Preserving Languages in Memory Institutions throughout the world By Sarah, Rosemary, Laura, Kristin Lost Languages
Hunter-gatherer lifestyle led to small communities Small communities grow Language develops War Smaller communities overtaken by larger Written languages vs oral langauges Loss of languages Globalization Ex: United States, Europe, Canada, Africa Introduction
United States and the American Indian 2/3 of native languages are gone 192 remaining languages are considered “extinct” or “in danger” Oral tradition in language
1492 contact Disease, war, famine, control Civilization Fund Act 0f 1819, monies given to society to “educate” Native Americans Assimilation Indian Removal Act of 1830, move out West onto reservations Brief History
Revitalization vs documentation Audio recordings School and community language programs Uniting elders and the youth of the community UNESCO 1987, 1989, 1996 Universal Declaration of Language Rights http://www.unesco.org/cpp/uk/declarations/linguistic.pdf Native American Languages Act 1992 Language emersion camps Master-apprentice programs What can be done?
Elders are distrustful Attempting to encourage youth to get involved Dominant United States culture Television in English No school programs in Native Languages Language of the Government Act, English as national language Problems
Set up by Congress 1996 1500 linear ft of paper archives, over 300, 000 images, 12,000 video images and audio clips mission statement seeks to preserve and exhibit Native culture specifically language 3 buildings comprising the NMAI is the Cultural Resources Center (community outreach) 2% of collection is modern Incorporate oral traditions and current cultural perspective http://www.nmai.si.edu/ National Museum of the American Indian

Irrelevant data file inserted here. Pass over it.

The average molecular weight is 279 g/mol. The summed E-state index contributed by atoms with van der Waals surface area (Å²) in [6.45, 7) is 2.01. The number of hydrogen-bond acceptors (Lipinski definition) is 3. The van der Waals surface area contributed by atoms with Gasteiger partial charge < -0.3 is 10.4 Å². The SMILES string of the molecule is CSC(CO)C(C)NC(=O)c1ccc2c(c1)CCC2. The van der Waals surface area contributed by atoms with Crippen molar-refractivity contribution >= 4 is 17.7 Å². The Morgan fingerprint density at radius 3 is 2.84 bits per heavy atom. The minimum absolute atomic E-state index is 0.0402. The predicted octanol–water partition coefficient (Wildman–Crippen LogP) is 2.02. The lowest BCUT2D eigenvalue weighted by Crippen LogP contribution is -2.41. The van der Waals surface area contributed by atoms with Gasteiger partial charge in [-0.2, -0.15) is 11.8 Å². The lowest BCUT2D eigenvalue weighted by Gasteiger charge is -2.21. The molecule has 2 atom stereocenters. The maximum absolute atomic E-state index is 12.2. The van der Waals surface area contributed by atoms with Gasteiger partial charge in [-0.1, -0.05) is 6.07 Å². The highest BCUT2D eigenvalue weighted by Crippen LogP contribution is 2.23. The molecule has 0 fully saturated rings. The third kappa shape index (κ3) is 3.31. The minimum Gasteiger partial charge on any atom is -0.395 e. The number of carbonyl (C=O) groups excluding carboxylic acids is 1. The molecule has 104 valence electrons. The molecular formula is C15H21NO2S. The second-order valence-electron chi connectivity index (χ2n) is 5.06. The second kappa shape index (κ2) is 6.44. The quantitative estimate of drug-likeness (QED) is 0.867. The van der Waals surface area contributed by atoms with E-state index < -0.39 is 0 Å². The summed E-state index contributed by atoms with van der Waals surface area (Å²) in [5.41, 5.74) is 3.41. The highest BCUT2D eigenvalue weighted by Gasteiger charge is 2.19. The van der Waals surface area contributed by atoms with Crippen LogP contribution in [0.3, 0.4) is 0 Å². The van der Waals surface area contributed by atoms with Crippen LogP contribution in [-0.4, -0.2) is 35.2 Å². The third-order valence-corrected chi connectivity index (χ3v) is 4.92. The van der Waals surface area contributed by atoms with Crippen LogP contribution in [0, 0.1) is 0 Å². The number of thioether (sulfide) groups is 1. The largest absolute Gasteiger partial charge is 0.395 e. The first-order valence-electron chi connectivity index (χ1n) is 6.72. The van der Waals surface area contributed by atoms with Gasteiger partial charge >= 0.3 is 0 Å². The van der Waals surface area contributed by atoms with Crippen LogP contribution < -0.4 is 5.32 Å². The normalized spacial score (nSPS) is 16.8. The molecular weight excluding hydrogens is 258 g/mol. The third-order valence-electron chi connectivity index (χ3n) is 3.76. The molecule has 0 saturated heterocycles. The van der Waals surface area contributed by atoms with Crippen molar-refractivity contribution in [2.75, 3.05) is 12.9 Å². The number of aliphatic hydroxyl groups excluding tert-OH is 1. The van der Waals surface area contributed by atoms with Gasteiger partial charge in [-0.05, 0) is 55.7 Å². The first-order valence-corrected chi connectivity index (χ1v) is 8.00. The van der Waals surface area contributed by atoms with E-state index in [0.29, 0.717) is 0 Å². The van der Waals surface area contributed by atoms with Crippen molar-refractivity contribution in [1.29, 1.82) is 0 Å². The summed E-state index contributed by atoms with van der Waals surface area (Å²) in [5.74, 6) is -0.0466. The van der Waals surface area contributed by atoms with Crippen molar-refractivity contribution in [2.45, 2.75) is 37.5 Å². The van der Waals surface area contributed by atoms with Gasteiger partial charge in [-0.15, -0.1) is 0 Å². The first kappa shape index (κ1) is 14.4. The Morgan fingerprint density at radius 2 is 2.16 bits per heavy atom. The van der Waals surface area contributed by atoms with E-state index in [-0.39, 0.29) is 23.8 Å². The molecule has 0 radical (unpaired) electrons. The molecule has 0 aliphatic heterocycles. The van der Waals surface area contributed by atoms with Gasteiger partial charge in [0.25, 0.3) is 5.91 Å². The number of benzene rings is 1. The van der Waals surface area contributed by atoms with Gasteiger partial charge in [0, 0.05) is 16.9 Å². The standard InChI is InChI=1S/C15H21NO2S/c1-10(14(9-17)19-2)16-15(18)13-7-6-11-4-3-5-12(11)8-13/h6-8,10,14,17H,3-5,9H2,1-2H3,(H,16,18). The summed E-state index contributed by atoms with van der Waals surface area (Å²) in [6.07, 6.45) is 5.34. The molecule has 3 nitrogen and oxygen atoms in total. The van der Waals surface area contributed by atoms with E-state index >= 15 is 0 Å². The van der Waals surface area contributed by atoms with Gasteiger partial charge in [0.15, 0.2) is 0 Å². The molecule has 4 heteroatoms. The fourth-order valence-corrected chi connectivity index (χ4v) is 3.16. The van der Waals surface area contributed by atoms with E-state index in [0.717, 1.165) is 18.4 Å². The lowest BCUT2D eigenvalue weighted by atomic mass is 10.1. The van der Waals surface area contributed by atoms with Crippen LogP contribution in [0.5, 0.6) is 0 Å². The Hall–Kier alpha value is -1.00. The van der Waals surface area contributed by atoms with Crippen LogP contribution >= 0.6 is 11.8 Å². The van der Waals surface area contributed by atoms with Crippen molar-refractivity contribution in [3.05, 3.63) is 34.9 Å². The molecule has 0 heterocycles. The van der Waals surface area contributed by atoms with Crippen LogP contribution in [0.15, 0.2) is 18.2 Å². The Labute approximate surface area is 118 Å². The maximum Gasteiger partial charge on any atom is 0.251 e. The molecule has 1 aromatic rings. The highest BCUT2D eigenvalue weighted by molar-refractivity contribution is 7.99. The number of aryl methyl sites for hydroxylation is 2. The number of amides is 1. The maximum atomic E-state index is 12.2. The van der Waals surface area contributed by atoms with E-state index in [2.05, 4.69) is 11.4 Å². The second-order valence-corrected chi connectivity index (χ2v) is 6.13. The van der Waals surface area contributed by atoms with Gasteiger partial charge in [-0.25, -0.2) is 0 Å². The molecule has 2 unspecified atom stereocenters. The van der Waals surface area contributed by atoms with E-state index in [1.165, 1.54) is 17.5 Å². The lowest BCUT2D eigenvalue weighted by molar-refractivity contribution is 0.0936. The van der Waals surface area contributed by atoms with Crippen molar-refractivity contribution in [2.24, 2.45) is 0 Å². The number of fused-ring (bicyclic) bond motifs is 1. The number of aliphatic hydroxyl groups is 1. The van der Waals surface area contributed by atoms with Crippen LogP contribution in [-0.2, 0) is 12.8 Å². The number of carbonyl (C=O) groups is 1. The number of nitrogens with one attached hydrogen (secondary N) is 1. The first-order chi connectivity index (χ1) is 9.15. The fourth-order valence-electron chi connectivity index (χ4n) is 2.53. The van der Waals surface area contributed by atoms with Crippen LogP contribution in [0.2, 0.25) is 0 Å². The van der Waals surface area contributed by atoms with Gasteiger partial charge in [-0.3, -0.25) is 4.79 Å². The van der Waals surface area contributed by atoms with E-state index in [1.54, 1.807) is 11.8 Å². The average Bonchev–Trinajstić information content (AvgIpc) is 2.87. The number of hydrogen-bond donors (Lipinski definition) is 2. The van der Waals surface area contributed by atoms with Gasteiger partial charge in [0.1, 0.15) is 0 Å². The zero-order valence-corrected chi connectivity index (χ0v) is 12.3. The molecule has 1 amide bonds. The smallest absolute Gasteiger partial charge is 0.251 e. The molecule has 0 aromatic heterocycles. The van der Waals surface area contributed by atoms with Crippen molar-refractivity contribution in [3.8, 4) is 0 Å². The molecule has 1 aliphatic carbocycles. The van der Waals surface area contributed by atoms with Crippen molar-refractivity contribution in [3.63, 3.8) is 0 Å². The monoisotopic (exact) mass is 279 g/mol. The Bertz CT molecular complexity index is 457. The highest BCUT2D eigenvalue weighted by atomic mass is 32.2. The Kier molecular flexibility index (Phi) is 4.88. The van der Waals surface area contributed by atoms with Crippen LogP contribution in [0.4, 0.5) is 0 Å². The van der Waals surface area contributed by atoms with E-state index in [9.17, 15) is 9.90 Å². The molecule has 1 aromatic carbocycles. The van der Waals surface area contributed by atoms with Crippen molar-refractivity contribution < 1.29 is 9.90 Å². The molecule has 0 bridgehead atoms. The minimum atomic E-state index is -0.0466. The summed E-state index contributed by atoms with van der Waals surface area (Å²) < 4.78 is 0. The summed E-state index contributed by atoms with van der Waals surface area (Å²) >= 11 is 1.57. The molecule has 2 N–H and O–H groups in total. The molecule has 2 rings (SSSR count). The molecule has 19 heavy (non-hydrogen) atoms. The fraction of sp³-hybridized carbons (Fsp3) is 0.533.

NMAI Programs Our Universes: Traditional Knowledge Shapes Our World Ongoing NMAI on the National Mall, Washington, DCOur Universes focuses on indigenous cosmologies—worldviews and philosophies related to the creation and order of the universe—and the spiritual relationship between humankind and the natural world. Organized around the solar year, the exhibition introduces visitors to indigenous peoples from across the Western Hemisphere who continue to express the wisdom of their ancestors in celebration, language, art, spirituality, and daily life. Return to a Native Place: Algonquian Peoples of the Chesapeake Ongoing NMAI on the National Mall, Washington, DCMeet the Native peoples of the Chesapeake Bay region–what is now Washington, D.C., Maryland, Virginia, and Delaware–through photographs, maps, ceremonial and everyday objects, and interactives. This compact exhibition educates visitors on the continued Native presence in the region, and provides an overview of the history and events from the 1600s to the present that have impacted the lives of the Nanticoke, Powhatan, and Piscataway tribes. The exhibition was curated by Gabrielle Tayac, Ph.D. (Piscataway).
Wampanoag Indians of Massachusetts lost for over 100 years until 1993 when Jessie Little Doe Baird started studying word stems passed onto daughter Native American Film and Video Festival, 30 year anniversary Incorporation of audio recordings, Tewa people of New Mexico http://culturalpropertylaw.wordpress.com/2009/04/16/endangered-languages-protecting-native-american-languages/ Successes